A rare plant, which is now extinct in the wild, has been stolen from the Royal Botanic Gardens at Kew after being dug up from a shallow waterlily pond.
The 'Nymphaea Thermarum' is the smallest waterlily in the world, and was stolen from the Princess of Wales Conservatory.
- The flower is made up of rosettes 10-20 cm wide with bright green lily pads
- The lily pads can be as little as 1cm in diameter
- The flowers are white with yellow stamens, and can be self-pollinating
There are over 50 Nymphaea thermarum plants in the Living Collection at Kew, which is the only place in the world where it is being propagated regularly and in large quantities.
– Kew Gardens
Our staff are dedicated to the conservation of plants and when incidents of this nature occur it is a blow to morale.
We take theft of our invaluable scientific collection of plants very seriously and this matter is with the Metropolitan Police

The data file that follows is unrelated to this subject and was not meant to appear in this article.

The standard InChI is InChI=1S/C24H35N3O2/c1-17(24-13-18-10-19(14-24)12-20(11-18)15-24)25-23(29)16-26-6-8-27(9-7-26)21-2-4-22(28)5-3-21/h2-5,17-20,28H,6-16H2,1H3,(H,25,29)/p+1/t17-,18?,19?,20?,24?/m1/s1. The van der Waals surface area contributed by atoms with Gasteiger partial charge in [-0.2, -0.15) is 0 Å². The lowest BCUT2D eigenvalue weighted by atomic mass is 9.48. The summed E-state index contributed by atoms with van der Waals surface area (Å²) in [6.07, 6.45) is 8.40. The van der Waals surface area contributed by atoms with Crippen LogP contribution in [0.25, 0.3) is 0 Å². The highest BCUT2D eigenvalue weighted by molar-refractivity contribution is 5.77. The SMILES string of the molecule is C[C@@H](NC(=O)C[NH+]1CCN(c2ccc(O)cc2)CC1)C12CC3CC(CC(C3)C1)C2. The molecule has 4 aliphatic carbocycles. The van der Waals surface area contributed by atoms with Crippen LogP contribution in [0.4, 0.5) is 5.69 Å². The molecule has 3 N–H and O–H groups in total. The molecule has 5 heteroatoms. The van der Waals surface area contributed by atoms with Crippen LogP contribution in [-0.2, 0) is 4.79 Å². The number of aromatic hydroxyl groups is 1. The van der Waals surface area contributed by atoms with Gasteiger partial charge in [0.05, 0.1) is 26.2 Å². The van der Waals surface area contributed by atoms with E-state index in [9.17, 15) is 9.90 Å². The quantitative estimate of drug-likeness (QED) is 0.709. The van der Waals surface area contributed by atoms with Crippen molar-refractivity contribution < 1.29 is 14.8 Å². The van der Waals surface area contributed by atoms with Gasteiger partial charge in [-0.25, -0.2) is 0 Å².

The plant was discovered in 1987 by German botanist Professor Eberhard Fischer of Koblenz-Landau University. It is originally sourced from just one location in Mashyuza, in southwest Rwanda. It disappeared in the wild about two years ago due to over-exploitation of the hot spring that fed this fragile habitat.
– Kew Gardens
Soon after its discovery, Professor Fischer realised that the species was in jeopardy and he transported a few plants to Bonn Botanic Gardens.
At Bonn, horticulturists were very successful at growing these valuable specimens, and they lasted for more than a decade.
However, the species proved extremely difficult to propagate.
The waterlily vanished on Thursday, 9 January 2014. Anyone with information is asked to call police on 020 8721 5934.